In April, 2001 newsletter, Investors Title republished an article by Lynn W. Wilburn entitled "Flip!" Not Just Another 4-letter Word Illegal Flip Real Estate Transaction which pointed out the dangers and in some cases potential criminal aspects of "flip" transactions.
Real Estate attorneys now have additional reasons to be vigilant to identify a "flip."
The Department of Housing and Urban Development (HUD) has published its final rule regarding "flipping" which is effective June 2, 2003 and is an addition to 24CFR203.37.
The HUD rule governs the ineligibility of loan transactions for Federal Housing Administration (FHA) insurance where they fall within certain parameters with respect to timing of sequential transfers and increases in the sales price from one transaction to another.
The action by HUD is clearly aimed at curbing the fraudulent practices which have become all to prevalent in recent years by which the value of the property is artificially inflated on resale so as to qualify for a larger loan. To the extent that any "flipped" loans are insured by the FHA, that agency is exposed to losses which would be avoided if the sales price was bona fide.
The rule sets forth specific time restrictions on the period of time between the date that the seller acquired the property (referred to as the date of settlement in the rule) and the date of execution of the contract of sale to the new buyer and borrower (Resale Date). They are:
1. 90 Days If the resale date is not more than 90 days from the date of acquisition by the seller the property is not eligible for FHA mortgage insurance. It is interesting to note that the original proposed rule made ineligible any resale within six months of acquisition but provided for case by case exceptions. Although the final rule reduces the period to 90 days it is absolute and subject only to limited exceptions for certain REO or relocation property explained below FHA insurance is not available for transactions within this time frame even if the resale price can be substantiated.
2. 91 to 180 Days If the resale date is 91 to 180 days from acquisition the loan is eligible for FHA insurance, but if the resale price is 100% over the original purchase price FHA must receive a second appraisal substantiating the increase or satisfactory documentation of improvement/rehabilitation of the property to justify the increase.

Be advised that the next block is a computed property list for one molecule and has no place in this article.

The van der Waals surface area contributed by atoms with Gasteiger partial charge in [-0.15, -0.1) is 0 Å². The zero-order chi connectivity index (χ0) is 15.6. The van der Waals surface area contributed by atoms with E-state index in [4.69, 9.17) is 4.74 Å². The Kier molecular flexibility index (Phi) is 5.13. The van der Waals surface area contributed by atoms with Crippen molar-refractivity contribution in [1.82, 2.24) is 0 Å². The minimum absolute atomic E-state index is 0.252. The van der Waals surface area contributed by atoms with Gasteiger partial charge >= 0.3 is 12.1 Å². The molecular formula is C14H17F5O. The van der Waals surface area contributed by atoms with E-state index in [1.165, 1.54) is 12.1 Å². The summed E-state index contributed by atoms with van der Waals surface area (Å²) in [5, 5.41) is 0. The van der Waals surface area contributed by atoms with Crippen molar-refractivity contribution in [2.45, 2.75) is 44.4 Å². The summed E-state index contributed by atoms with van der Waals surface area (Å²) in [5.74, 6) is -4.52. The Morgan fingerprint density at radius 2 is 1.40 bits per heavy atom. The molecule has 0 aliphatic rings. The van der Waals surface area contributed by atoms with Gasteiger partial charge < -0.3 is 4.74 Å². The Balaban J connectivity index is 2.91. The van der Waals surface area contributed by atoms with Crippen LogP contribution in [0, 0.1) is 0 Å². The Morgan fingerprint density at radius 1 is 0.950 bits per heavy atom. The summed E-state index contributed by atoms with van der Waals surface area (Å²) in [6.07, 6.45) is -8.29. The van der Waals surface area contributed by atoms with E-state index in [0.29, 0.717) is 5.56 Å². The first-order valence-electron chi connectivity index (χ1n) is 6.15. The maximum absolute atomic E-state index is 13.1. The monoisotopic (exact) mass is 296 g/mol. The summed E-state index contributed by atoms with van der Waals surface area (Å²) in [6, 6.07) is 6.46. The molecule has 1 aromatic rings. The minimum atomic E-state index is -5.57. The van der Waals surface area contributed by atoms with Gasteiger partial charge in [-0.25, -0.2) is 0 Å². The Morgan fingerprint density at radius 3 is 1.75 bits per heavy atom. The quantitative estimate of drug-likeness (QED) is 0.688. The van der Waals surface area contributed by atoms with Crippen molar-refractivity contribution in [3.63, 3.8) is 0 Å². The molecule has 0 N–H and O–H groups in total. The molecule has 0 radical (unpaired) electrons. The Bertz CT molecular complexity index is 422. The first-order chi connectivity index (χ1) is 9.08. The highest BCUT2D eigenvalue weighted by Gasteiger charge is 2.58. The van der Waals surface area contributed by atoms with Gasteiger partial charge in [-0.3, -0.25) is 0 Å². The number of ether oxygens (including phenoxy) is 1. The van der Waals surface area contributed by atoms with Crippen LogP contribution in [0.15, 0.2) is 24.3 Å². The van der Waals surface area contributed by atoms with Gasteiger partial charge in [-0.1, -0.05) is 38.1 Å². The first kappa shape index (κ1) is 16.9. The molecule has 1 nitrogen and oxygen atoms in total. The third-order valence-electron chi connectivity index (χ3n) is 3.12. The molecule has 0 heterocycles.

3. 91 Days to 12 Months During this period, a resale is generally eligible for FHA insurance. The rule further provides "However, HUD may require that he lender provide additional documentation to support the re-sale value of the property if the re-sale price is 5 percent or greater than the lowest sales price of the property during the preceding 12 months (as evidenced by the contract of sale). At HUD's discretion, such documentation must include, but is not limited to, an appraisal from another appraiser. HUD may exclude re-sales of less than a specific dollar amount from the additional from the additional value documentation requirements.
There are very specific, limited exceptions to these holding period restrictions. The following transactions are not subject to the resale time periods stated above.
1. Sales of Real Estate owned (REO) properties by HUD and sales of properties in revitalization areas pursuant to the National Housing Act (12 USC 1710 – Section 204).
2. Resale of properties by an employer (or relocation company) in connection with employee relocation.
The new HUD rule on "flipping" creates an additional underwriting burden for those lenders intending to obtain FHA insurance; however, it is also significant to the real estate attorney who closes loans.
The simple fact that the situation with flipping has commanded the attention of HUD and moved it to further regulate the requirements for eligibility points out the prevalence of the practice and the consequences that agency sees (1) for the individual consumer who may be preyed upon, and (2) the fraudulent practices in loan origination are being employed which ultimately are funded by government insurance.
More importantly, for the closing attorney acting as settlement agent, there is potential liability if the lender's closing instructions either directly requires that the loan qualify for FHA insurance or generally requires compliance with federal regulations. In such cases, the lender may assert liability against the settlement agent if the loan does not qualify. Moreover, liability for failure to comply would fall outside of the coverage provided in the standard ALTA Insured Closing Protection letter. Insured closing protection is limited to failure to comply with the lender's written instructions to the extent that they relate to… "the status of the title to said interest in land or the validity, enforceability and priority of lien of said mortgage on said interest in land."
Title is not the issue in "flipping", it is the timing of the transaction and the valuation of the property.
The new HUD rule is only one more red flag warning the settlement agent of the dangers of flipping. There are many other sources of potential liability whenever the transaction is made to look like something it isn't. So, BEWARE!